The aftermath and legacy of Reconstruction reflects the failure of creating a new south.

1. The leadership of the old plantation-slave-owning aristocracy was undermined.
2. The Republican Radicals didn't understand degree to which Southern conservatives could conspire to flout laws.
3. Corruption in the South under the "Black republican" governments was bad, but typical of time.
4. The political leadership was insufficient to meet challenges. Some historians feel the radicals were not radical enough; others still thing they went too far too fast.
5. There was hope during Reconstruction-many understood the problems and worked at them, but many goals were unrealized.
6. Black leadership in the South did not fully understand the land problem. Many were middle class, not connected to agriculture. The former free Southern Blacks didn't fully appreciate the problems of the Freedmen.
7. The Constitution and the laws often offered legal barriers to what should have been done.
8. All the doctrines about "conquered provinces," "political suicide" and confiscation of land, etc., flew in the face of the illegality of secession.
9. Blacks in 1875 were in essentially same situation as 1865. Yet note considerable achievements-former slaves had participated in government in high levels. New constitutions they helped write were more progressive than many in North. Many owned land and had voted in elections. They had become part of the body politic. (

10. Aftermath

11. After Reconstruction segregation soon spread to everything public. The Supreme Court in 1883 struck down the Sumner Civil rights Act of 1875 Act on grounds that the Fourteenth Amendment protected blacks from discrimination by the states, but not by individuals-thus making "Jim Crow" laws possible and legally acceptable.
12. A Richmond Times editorial stated: "God Almighty drew the color line and it cannot be obliterated. The Negro must stay on his side of the line, and the white man on his."
13. Lynchings were reduced after segregation was enforced.
14. President Rutherford Hayes told blacks that their interests would be best guaranteed when southern whites regained control over their state governments so that they would have no desire to continue harassing former slaves, a policy which Frederick Douglass termed a "sickly conciliation."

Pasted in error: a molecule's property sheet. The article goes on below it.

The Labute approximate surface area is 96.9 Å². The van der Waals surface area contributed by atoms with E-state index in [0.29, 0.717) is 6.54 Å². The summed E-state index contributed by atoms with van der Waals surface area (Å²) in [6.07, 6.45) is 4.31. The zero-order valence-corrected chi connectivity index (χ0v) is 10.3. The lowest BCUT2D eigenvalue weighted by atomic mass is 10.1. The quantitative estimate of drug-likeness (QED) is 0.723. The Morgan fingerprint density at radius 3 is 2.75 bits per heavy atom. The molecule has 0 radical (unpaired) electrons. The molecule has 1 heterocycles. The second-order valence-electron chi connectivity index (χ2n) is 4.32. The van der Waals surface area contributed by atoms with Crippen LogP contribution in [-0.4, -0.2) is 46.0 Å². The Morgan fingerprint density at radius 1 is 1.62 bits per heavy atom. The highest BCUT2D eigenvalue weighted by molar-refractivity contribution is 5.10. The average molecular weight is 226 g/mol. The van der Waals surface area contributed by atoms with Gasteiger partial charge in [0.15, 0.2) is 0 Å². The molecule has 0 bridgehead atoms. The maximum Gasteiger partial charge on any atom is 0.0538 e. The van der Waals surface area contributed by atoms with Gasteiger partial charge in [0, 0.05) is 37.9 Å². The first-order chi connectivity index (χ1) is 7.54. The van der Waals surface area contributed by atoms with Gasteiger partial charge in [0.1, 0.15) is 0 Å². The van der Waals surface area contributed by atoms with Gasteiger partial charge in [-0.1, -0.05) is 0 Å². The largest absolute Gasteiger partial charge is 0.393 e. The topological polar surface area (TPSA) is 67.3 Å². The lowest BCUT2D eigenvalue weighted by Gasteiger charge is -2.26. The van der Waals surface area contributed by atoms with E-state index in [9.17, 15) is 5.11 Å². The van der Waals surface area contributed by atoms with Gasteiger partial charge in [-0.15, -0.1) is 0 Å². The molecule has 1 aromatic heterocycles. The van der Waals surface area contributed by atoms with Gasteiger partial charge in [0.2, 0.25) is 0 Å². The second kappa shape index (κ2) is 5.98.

15. For a while, blacks were not totally disfranchised in the postwar South, but by 1900 few blacks were permitted to vote, a result of poll taxes, literacy tests, and the all-white Democratic primary
16. In "Plessy v. Ferguson" (1896), the U.S. Supreme Court affirmed a policy that would stand for 58 years: segregation was legal so long as the separate facilities were of equal quality.
17. Restoration of white rule in the South hampered public education for blacks, who relied on church groups and foundations. Among black institutions of higher learning were Hampton in Virginia and Tuskegee in Alabama, founded by Booker T. Washington.
18. The "New Era of Good Feelings" between North and South was based on the notion that "time s the only cure." Fraud, intimidation, every kind of chicanery was used to keep Blacks in South suppressed. Although many Blacks participated in elections during and after Reconstruction, disenfranchisement in the South was nearly total by 1900. Although separate but equal was harmful, it did provide some good ...

Solution Summary

By responding to the questions, this solution addresses various topics on World War I, World War II, Agrarian Revolt, high points and low points of the 1920s, and others.